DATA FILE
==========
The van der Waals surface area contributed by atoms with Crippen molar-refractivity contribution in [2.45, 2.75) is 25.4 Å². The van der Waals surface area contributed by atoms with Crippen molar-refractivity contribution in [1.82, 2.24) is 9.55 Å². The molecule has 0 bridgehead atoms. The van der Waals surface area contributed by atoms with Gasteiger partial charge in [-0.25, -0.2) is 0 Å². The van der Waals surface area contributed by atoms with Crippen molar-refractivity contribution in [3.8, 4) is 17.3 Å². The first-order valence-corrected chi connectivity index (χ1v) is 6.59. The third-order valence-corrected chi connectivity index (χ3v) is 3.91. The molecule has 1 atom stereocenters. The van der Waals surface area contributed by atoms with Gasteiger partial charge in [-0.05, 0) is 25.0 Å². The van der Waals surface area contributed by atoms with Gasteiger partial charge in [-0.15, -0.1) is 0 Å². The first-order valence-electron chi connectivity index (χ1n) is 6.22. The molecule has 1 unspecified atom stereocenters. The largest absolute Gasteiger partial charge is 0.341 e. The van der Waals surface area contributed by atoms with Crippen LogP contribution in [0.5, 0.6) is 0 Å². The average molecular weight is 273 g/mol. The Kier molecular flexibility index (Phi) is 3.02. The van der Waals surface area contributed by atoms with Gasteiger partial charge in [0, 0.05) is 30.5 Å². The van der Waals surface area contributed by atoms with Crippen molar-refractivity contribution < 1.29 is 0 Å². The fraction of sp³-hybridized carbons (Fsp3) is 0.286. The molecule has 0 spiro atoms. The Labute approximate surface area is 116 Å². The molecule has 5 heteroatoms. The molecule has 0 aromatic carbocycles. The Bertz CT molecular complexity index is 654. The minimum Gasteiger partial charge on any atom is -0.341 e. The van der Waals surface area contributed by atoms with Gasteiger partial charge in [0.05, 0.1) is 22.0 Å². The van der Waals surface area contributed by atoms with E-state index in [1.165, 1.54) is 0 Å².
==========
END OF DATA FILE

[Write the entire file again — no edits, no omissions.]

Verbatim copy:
The van der Waals surface area contributed by atoms with Crippen molar-refractivity contribution in [2.45, 2.75) is 25.4 Å². The van der Waals surface area contributed by atoms with Crippen molar-refractivity contribution in [1.82, 2.24) is 9.55 Å². The molecule has 0 bridgehead atoms. The van der Waals surface area contributed by atoms with Gasteiger partial charge in [-0.25, -0.2) is 0 Å². The van der Waals surface area contributed by atoms with Crippen molar-refractivity contribution in [3.8, 4) is 17.3 Å². The first-order valence-corrected chi connectivity index (χ1v) is 6.59. The third-order valence-corrected chi connectivity index (χ3v) is 3.91. The molecule has 1 atom stereocenters. The van der Waals surface area contributed by atoms with Gasteiger partial charge in [-0.05, 0) is 25.0 Å². The van der Waals surface area contributed by atoms with Gasteiger partial charge in [-0.15, -0.1) is 0 Å². The first-order valence-electron chi connectivity index (χ1n) is 6.22. The molecule has 1 unspecified atom stereocenters. The largest absolute Gasteiger partial charge is 0.341 e. The van der Waals surface area contributed by atoms with Crippen LogP contribution in [0.5, 0.6) is 0 Å². The average molecular weight is 273 g/mol. The Kier molecular flexibility index (Phi) is 3.02. The van der Waals surface area contributed by atoms with Gasteiger partial charge in [0, 0.05) is 30.5 Å². The van der Waals surface area contributed by atoms with Crippen molar-refractivity contribution < 1.29 is 0 Å². The fraction of sp³-hybridized carbons (Fsp3) is 0.286. The molecule has 0 spiro atoms. The Labute approximate surface area is 116 Å². The molecule has 5 heteroatoms. The molecule has 0 aromatic carbocycles. The Bertz CT molecular complexity index is 654. The minimum Gasteiger partial charge on any atom is -0.341 e. The van der Waals surface area contributed by atoms with Gasteiger partial charge in [0.05, 0.1) is 22.0 Å². The van der Waals surface area contributed by atoms with E-state index in [1.165, 1.54) is 0 Å².